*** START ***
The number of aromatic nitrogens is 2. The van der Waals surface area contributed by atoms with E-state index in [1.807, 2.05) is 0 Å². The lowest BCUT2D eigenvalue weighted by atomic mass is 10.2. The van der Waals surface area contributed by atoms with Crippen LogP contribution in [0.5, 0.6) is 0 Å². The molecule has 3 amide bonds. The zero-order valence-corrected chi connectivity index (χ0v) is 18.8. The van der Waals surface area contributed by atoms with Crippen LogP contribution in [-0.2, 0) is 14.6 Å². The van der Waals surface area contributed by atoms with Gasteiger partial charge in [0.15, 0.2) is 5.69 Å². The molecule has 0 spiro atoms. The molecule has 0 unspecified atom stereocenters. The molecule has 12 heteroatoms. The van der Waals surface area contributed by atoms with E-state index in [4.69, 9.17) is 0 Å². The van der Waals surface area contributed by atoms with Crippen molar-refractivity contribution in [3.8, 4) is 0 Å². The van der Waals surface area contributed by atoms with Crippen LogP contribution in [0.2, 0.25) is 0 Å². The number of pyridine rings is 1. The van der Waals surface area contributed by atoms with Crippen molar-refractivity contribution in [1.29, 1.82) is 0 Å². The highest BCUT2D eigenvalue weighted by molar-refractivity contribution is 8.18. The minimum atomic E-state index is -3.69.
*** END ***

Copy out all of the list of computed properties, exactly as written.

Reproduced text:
The number of aromatic nitrogens is 2. The van der Waals surface area contributed by atoms with E-state index in [1.807, 2.05) is 0 Å². The lowest BCUT2D eigenvalue weighted by atomic mass is 10.2. The van der Waals surface area contributed by atoms with Crippen LogP contribution in [0.5, 0.6) is 0 Å². The molecule has 3 amide bonds. The zero-order valence-corrected chi connectivity index (χ0v) is 18.8. The van der Waals surface area contributed by atoms with Crippen LogP contribution in [-0.2, 0) is 14.6 Å². The van der Waals surface area contributed by atoms with Gasteiger partial charge in [0.15, 0.2) is 5.69 Å². The molecule has 0 spiro atoms. The molecule has 0 unspecified atom stereocenters. The molecule has 12 heteroatoms. The van der Waals surface area contributed by atoms with E-state index in [4.69, 9.17) is 0 Å². The van der Waals surface area contributed by atoms with Crippen molar-refractivity contribution in [3.8, 4) is 0 Å². The van der Waals surface area contributed by atoms with Crippen LogP contribution in [0.2, 0.25) is 0 Å². The number of pyridine rings is 1. The van der Waals surface area contributed by atoms with Crippen molar-refractivity contribution in [1.29, 1.82) is 0 Å². The highest BCUT2D eigenvalue weighted by molar-refractivity contribution is 8.18. The minimum atomic E-state index is -3.69.